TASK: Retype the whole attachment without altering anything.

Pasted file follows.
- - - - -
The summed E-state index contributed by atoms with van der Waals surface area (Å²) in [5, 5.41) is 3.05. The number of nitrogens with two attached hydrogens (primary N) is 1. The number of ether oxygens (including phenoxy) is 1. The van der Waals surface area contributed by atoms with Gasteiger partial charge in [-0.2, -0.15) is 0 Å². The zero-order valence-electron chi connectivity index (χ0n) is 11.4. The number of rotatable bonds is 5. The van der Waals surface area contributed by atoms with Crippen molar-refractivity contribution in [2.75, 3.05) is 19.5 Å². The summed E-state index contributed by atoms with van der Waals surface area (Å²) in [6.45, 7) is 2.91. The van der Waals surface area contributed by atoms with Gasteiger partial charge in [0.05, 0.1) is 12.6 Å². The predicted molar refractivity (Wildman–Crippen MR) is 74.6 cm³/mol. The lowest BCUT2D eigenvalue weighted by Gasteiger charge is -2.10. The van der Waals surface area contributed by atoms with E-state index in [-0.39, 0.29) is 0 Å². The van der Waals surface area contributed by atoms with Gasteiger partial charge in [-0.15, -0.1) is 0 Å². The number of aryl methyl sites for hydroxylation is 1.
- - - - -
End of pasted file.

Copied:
The summed E-state index contributed by atoms with van der Waals surface area (Å²) in [5, 5.41) is 3.05. The number of nitrogens with two attached hydrogens (primary N) is 1. The number of ether oxygens (including phenoxy) is 1. The van der Waals surface area contributed by atoms with Gasteiger partial charge in [-0.2, -0.15) is 0 Å². The zero-order valence-electron chi connectivity index (χ0n) is 11.4. The number of rotatable bonds is 5. The van der Waals surface area contributed by atoms with Crippen molar-refractivity contribution in [2.75, 3.05) is 19.5 Å². The summed E-state index contributed by atoms with van der Waals surface area (Å²) in [6.45, 7) is 2.91. The van der Waals surface area contributed by atoms with Gasteiger partial charge in [0.05, 0.1) is 12.6 Å². The predicted molar refractivity (Wildman–Crippen MR) is 74.6 cm³/mol. The lowest BCUT2D eigenvalue weighted by Gasteiger charge is -2.10. The van der Waals surface area contributed by atoms with E-state index in [-0.39, 0.29) is 0 Å². The van der Waals surface area contributed by atoms with Gasteiger partial charge in [-0.15, -0.1) is 0 Å². The number of aryl methyl sites for hydroxylation is 1.